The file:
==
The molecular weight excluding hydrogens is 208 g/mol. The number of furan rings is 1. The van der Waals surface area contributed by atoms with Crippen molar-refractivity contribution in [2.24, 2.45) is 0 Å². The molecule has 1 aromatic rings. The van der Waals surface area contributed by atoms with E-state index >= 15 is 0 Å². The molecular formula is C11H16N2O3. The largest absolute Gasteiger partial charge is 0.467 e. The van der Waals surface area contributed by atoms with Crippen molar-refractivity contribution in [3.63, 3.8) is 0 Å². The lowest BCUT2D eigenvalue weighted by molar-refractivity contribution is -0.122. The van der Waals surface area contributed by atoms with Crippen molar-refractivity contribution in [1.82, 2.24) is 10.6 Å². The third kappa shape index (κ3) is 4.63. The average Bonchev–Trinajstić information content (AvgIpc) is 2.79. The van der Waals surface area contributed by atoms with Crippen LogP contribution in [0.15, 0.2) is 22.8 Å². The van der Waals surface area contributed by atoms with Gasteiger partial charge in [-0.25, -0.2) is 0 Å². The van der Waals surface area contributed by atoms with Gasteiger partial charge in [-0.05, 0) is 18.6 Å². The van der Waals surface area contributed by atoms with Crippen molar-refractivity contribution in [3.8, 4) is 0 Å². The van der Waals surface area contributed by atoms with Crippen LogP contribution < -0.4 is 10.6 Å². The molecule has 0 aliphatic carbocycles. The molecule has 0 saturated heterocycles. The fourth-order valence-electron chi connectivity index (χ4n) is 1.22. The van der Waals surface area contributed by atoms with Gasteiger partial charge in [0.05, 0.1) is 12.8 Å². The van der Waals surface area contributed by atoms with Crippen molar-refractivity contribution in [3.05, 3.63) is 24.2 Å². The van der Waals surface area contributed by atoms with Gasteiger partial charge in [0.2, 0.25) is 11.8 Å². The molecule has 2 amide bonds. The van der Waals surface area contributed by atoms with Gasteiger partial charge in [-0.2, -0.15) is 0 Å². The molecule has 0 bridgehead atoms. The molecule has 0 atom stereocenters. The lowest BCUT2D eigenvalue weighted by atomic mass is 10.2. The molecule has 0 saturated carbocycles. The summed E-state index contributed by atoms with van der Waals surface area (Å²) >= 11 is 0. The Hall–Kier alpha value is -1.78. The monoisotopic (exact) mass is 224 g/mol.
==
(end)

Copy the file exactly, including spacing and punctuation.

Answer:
The molecular weight excluding hydrogens is 208 g/mol. The number of furan rings is 1. The van der Waals surface area contributed by atoms with Crippen molar-refractivity contribution in [2.24, 2.45) is 0 Å². The molecule has 1 aromatic rings. The van der Waals surface area contributed by atoms with E-state index >= 15 is 0 Å². The molecular formula is C11H16N2O3. The largest absolute Gasteiger partial charge is 0.467 e. The van der Waals surface area contributed by atoms with Crippen molar-refractivity contribution in [3.63, 3.8) is 0 Å². The lowest BCUT2D eigenvalue weighted by molar-refractivity contribution is -0.122. The van der Waals surface area contributed by atoms with Crippen molar-refractivity contribution in [1.82, 2.24) is 10.6 Å². The third kappa shape index (κ3) is 4.63. The average Bonchev–Trinajstić information content (AvgIpc) is 2.79. The van der Waals surface area contributed by atoms with Crippen LogP contribution in [0.15, 0.2) is 22.8 Å². The van der Waals surface area contributed by atoms with Gasteiger partial charge in [-0.25, -0.2) is 0 Å². The van der Waals surface area contributed by atoms with Gasteiger partial charge in [-0.05, 0) is 18.6 Å². The van der Waals surface area contributed by atoms with Crippen molar-refractivity contribution in [3.8, 4) is 0 Å². The van der Waals surface area contributed by atoms with Crippen LogP contribution < -0.4 is 10.6 Å². The molecule has 0 aliphatic carbocycles. The molecule has 0 saturated heterocycles. The fourth-order valence-electron chi connectivity index (χ4n) is 1.22. The van der Waals surface area contributed by atoms with Gasteiger partial charge in [0.05, 0.1) is 12.8 Å². The van der Waals surface area contributed by atoms with Crippen molar-refractivity contribution in [3.05, 3.63) is 24.2 Å². The van der Waals surface area contributed by atoms with Gasteiger partial charge in [0.2, 0.25) is 11.8 Å². The molecule has 2 amide bonds. The van der Waals surface area contributed by atoms with Gasteiger partial charge in [-0.2, -0.15) is 0 Å². The molecule has 0 bridgehead atoms. The molecule has 0 atom stereocenters. The lowest BCUT2D eigenvalue weighted by atomic mass is 10.2. The molecule has 0 saturated carbocycles. The summed E-state index contributed by atoms with van der Waals surface area (Å²) >= 11 is 0. The Hall–Kier alpha value is -1.78. The monoisotopic (exact) mass is 224 g/mol.